The Story of Siwash, the Beer-Drinking Duck Who Joined the Marines

iStock.com/SoopySue
iStock.com/SoopySue

The Battle of Tarawa, fought in November 1943, was a bloody Pacific offensive that led to the deaths of more than 6000 people. One of the toughest American campaigns in the central Pacific, it was an all-hands-on-deck sort of operation—one that involved 18,000 Marines and exactly one beer-guzzling duck.

"Siwash" the duck was one of the most colorful animals ever used by the military. The duck unofficially joined the United States Marine Corps in 1943 after Sergeant Francis "Pappy" Fagan won her in a raffle (some accounts say a poker tournament) at a tavern in New Zealand. According to a Marine newspaper, the duck was named after Sgt. Jack "Siwash" Cornelius of Skagit County, Washington (unfortunately, siwash is now considered a pejorative term for Native Americans of the North Pacific Coast). Siwash would accompany Fagan everywhere he went and quickly became the 2nd Marine Division's unofficial mascot.

The soldiers also loved feeding her beer. "She won't touch draft beer though," Fagan told the United Press. "And it's got to be warm beer, the way it was in New Zealand."

Her drinking prowess aside, Siwash's bravery was also much admired by the Marines, who claimed the duck would "jump in a foxhole the minute the Marines leap," according to the AP. As Colonel Presley M. Rixey joked to the Chicago Tribune in 1944, "We value him too much to have to eat him … Besides, we have no sliced oranges to serve with him." (Most of the soldiers assumed Siwash was a drake, or he-duck, although she later surprised them by laying an egg.)

During the Battle of Tarawa, Siwash truly proved she had the stuff to be a Marine. With bullets and bombs flying, the Marines stormed the beach and the duck followed—and the moment her webbed feet hit the sand she began looking for trouble. Immediately, Siwash locked eyes on a Japanese chicken and ran in pursuit. The birds began to engage in combat. Siwash took a few hard knocks to the noggin, but kept fighting until, according to most accounts, she defeated the enemy foul. As Fagan told the AP in 1944, "The rooster didn't have a chance."

After the battle, talk spread of giving Siwash a Purple Heart. In the end, she was awarded this citation:

For courageous action and wounds received on Tarawa, in the Gilbert Islands, November 1943. With utter disregard for his own personal safety, Siwash, upon reaching the beach, without hesitation engaged the enemy in fierce combat, namely, one rooster of Japanese ancestry, and though wounded on the head by repeated pecks, he soon routed the opposition. He refused medical aid until all wounded members of his section had been taken care of.

Tarawa wouldn't be Siwash's last rodeo. She was present for two more major Pacific operations: the Battle of Saipan and the Battle of Tinian. During the former, she kept watch from the boat. But at Tinian, Siwash "hit the beach on D-Day and personally captured a tiny Jap duck," TIME reported in 1944.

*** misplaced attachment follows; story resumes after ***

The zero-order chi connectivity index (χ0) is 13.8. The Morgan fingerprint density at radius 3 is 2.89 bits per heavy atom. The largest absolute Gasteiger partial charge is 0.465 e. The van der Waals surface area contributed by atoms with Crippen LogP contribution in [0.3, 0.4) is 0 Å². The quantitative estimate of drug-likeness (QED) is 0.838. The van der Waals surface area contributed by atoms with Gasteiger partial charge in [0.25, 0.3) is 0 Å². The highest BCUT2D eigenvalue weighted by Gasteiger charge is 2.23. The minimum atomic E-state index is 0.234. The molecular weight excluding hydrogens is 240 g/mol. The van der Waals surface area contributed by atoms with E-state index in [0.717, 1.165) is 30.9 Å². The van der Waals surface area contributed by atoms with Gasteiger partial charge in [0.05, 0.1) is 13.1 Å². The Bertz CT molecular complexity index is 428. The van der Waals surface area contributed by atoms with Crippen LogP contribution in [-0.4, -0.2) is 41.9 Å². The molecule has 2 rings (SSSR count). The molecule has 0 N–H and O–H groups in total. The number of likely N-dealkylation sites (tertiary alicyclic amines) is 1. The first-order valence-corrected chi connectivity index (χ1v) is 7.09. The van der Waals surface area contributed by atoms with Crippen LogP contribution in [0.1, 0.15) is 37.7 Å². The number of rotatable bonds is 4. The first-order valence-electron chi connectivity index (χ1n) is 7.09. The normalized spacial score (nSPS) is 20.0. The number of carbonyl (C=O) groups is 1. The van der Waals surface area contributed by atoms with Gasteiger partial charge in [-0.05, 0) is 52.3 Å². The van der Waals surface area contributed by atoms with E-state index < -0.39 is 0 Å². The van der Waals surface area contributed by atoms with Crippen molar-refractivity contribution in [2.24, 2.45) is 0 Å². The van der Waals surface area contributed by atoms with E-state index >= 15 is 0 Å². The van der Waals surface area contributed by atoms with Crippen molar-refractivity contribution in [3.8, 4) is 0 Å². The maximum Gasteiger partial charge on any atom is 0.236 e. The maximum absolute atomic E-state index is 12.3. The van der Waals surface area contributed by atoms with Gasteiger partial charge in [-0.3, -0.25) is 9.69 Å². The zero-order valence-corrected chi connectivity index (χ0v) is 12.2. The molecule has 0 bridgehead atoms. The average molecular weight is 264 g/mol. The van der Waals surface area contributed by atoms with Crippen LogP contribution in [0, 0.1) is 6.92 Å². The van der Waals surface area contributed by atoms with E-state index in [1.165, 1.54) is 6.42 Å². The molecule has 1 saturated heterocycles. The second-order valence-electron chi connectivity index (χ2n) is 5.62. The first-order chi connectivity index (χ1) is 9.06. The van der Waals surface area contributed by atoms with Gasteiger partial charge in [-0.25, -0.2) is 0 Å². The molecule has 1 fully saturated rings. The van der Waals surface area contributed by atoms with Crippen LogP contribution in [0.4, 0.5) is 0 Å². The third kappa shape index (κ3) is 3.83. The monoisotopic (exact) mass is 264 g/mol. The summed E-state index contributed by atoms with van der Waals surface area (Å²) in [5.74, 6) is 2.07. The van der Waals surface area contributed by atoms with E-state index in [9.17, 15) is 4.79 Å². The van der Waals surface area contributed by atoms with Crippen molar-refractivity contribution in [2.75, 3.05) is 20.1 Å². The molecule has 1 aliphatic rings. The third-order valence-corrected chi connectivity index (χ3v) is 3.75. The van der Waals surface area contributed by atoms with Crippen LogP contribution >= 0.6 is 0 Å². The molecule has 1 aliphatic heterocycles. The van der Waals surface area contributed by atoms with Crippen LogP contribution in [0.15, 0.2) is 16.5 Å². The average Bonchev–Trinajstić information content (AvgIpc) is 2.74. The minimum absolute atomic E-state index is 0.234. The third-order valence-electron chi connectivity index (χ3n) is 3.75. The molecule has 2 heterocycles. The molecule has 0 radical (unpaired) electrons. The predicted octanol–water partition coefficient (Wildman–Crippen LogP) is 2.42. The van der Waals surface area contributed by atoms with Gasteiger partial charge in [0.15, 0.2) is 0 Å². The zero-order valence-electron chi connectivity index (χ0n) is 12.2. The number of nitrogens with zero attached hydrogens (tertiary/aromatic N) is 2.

Later that same year Sergeant Siwash returned to the United States and was given a hero's welcome, which included two radio broadcast appearances, a luncheon in her honor, and all the beer she pleased. Harnessing the duck's fame, Fagan and Siwash went on to travel and promote the sale of war bonds. After World War II, Siwash took up residence at Chicago's Lincoln Park Zoo, where she stayed until her death (of liver problems) in 1954. Her body was stuffed and presented to the National Museum of the Marine Corps in Triangle, Virginia.

Decades later, in 1980, Fagan would confess at a retirement party that Siwash might not have been as brave as he originally let on. "Actually, the chicken chased the hell out of her," he admitted. But Fagan, it appears, was clever enough to know that he shouldn't let the truth get in the way of a good story.

After all, Siwash was no chicken.

20 Black-and-White Facts About Penguins

iStock.com/Mlenny
iStock.com/Mlenny

Who is a penguin's favorite family member? Aunt Arctica! 

We kid! But seven of the 17 species of penguins can be found on the southernmost continent. Here are 20 more fun facts about these adorable tuxedoed birds. 

1. All 17 species of penguins are found exclusively in the Southern Hemisphere.

A group of penguins on an iceberg.
iStock/axily

2. Emperor Penguins are the tallest species, standing nearly 4 feet tall. The smallest is the Little Blue Penguin, which is only about 16 inches.

Three emperor penguins
iStock/Fabiano_Teixeira

3. The fastest species is the Gentoo Penguin, which can reach swimming speeds up to 22 mph.

A gentoo penguin swimming underwater
iStock/chameleonseye

4. A penguin's striking coloring is a matter of camouflage; from above, its black back blends into the murky depths of the ocean. From below, its white belly is hidden against the bright surface.

Penguins swimming in the ocean
iStock/USO

5. Fossils place the earliest penguin relative at some 60 million years ago, meaning an ancestor of the birds we see today survived the mass extinction of the dinosaurs.